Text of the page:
York Town Square

Part of the USAToday Network

Window honors Wantz and Brillinger families: Beautiful First Moravian Church in York, Pa., Part 13

This stained glass window at York, Pa.’s, First Moravian Church, one of 31 designed by noted York County artist J. Horace Rudy, provides a colorful window transom.This is another in a series on those windows. Also of interest: All Rudy stained-glass window posts from the start and York native Steve Zirnkilton’s ‘Law & Order’ voice known to the world and York County enthusiasts could find historical event, site to visit every day.

Terrence Downs, who has provided yorktownsquare.com readers with so much insight into First Moravian Church’s magnificent windows, has presented a look at a window honoring the Wantz and Brillinger families.
He also offered insight about the appearance of the windows.
When I suggested the photograph of this window appears slightly out of focus, he pointed out that the building of other structures near the church change the view through the window.
“Seems Rudy put mottled colors of greens on that elevation and that was before a large office building was set there, creating tall shadowing and adding to the challenge. (Architect) Bill Dize complained of that for many years,” he wrote.
Interesting nuance.
Here’s Terry’s description of this transom window:

“I’ve an anchor safe and sure, that can evermore endure.” The Hymn
“My Anchor Holds” by William C. Martin in 1902, based upon Hebrews 6:19.

The hymn line given is known by old timers that recall this evangelistic piece; such was the flavor of Christianity in the early 20th Century. Metaphors such as anchors indicated the steadfastness of God in life’s trials. The window transom exemplifies what Christians of this era felt as identities to their Faith walk. Imposed with the anchor are vines, possibly grape leaves by their shape. The window is one that is steeped in old York ‘nameology’ – In Memoriam – G. A. Wantz, Sr. Wife by J. A. & C. S. Brillinger.
The names of Wantz and Brillinger are well grounded in York’s growth in the 19th Century; these families are also integral parts of the heritage at York First Moravian. They have shown stamina and flavor within the life of this congregation and of greater York.
George A. Wantz, Sr. was a member of York Moravian Church and extensively involved in the music program of the church (as Moravians have a penchant for music in worship). In Rev. S. C. Albright’s 1927 book on the York church, it states Mr. Wantz in 1858 serving as High Director of the choir under Miss Emma Fahs, Organist. Noted in George Prowell’s “History of York County” is that Mrs. Wantz served in the Ladies’ Auxiliary of York Women, Ladies who tended wounded soldiers during the American Civil War. The family name Wantz has been continually involved at York First until 7 years ago, when Mrs. Charlotte Weltzhoffer Wantz died; husband Howard Wantz for many years was a prominent jeweler in West York Borough on South Highland Avenue, obtaining his start at Sievers & Devers Jewelers. Interestingly, Mrs. Wantz played piano for the York First Sunday School, served many years on the Chancel Choir – and also participated in plays, monologues and readings from time she joined our church in the 1920’s up to her latter days of active participation into the late 1990’s.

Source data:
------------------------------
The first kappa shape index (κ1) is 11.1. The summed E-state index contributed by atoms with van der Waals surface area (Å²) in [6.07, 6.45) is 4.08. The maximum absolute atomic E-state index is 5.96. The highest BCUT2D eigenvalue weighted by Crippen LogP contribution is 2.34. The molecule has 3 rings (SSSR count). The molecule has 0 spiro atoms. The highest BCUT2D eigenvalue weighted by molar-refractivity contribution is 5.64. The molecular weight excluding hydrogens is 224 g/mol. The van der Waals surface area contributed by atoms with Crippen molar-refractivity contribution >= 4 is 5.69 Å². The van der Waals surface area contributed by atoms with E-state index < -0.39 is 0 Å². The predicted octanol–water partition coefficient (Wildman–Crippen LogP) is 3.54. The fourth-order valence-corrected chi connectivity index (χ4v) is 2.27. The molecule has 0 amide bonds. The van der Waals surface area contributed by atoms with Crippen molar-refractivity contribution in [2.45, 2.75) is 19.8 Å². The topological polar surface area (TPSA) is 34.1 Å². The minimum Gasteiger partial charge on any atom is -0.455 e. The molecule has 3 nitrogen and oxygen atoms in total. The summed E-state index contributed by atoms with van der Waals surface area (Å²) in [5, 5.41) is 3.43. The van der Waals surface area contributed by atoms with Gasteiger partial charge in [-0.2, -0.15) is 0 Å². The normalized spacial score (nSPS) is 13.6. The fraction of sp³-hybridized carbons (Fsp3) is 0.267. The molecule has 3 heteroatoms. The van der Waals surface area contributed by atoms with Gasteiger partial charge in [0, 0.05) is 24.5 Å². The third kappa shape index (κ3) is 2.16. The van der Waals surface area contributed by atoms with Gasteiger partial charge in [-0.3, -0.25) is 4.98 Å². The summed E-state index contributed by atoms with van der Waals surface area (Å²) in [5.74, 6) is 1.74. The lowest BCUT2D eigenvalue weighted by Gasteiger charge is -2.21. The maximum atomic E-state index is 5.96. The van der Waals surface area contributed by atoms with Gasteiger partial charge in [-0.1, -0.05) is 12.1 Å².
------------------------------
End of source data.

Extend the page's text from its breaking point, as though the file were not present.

John A. Brillinger was a well known businessman in York, as his father before him: John started in the trade of milling: He and wife Catherine resided on handed down family farm land east of present day Harrison Street – now known as Elmwood, and the Georgian white manse with colonnade and verandas was residence of his family. For 2 generations, the Brillingers operated a farm and milling operations on approximately 150 acres. At the turn of the 19th & 20th Centuries, the place known as “Brillinger Farm” (as referenced on a 1902 McKinnon Map) shows ownership as George Small and in quotations – “Brillinger Farm”, for it was well established in the region.
Numerous improvements soon occurred in order for the new Elmwood Neighborhood to be created adjacent to Vincent Keesey’s lands to east, and the eastern extent of newly annexed parcels now part of York City immediately west; city streets all but meeting up to the farmstead. At this time, the mansion house was moved eastward (rolled on logs, as noted in varied accounts) to nearly where it is situated today – now part of Memorial Osteopathic Hospital. George Small also was member at York First Moravian, a third generation miller who prospered thru acumen of business – obtaining the Brillinger farmstead complete with mill operations and set up his family’s residence and trade there. It is not known when milling operations under Mr. Small ceased, but much of the farm outbuildings and millhouse structures were demolished to make way for growing York’s progress – Interstate 83.

Also of interest:
Window in memorial to Beauchamp H. Smith: Beautiful First Moravian Church in York, Part 10.
Window in memorial to S. Morgan Smith, Part 5.
First Moravian’s website.
– The York Daily Record/Sunday News profiles First Moravian’s pastor.
All York Town Square posts from the start. (Key word search by using “find” on browser.) Or search Google. For example: search yorktownsquare first moravian.
Previous posts on First Moravian or its historic windows.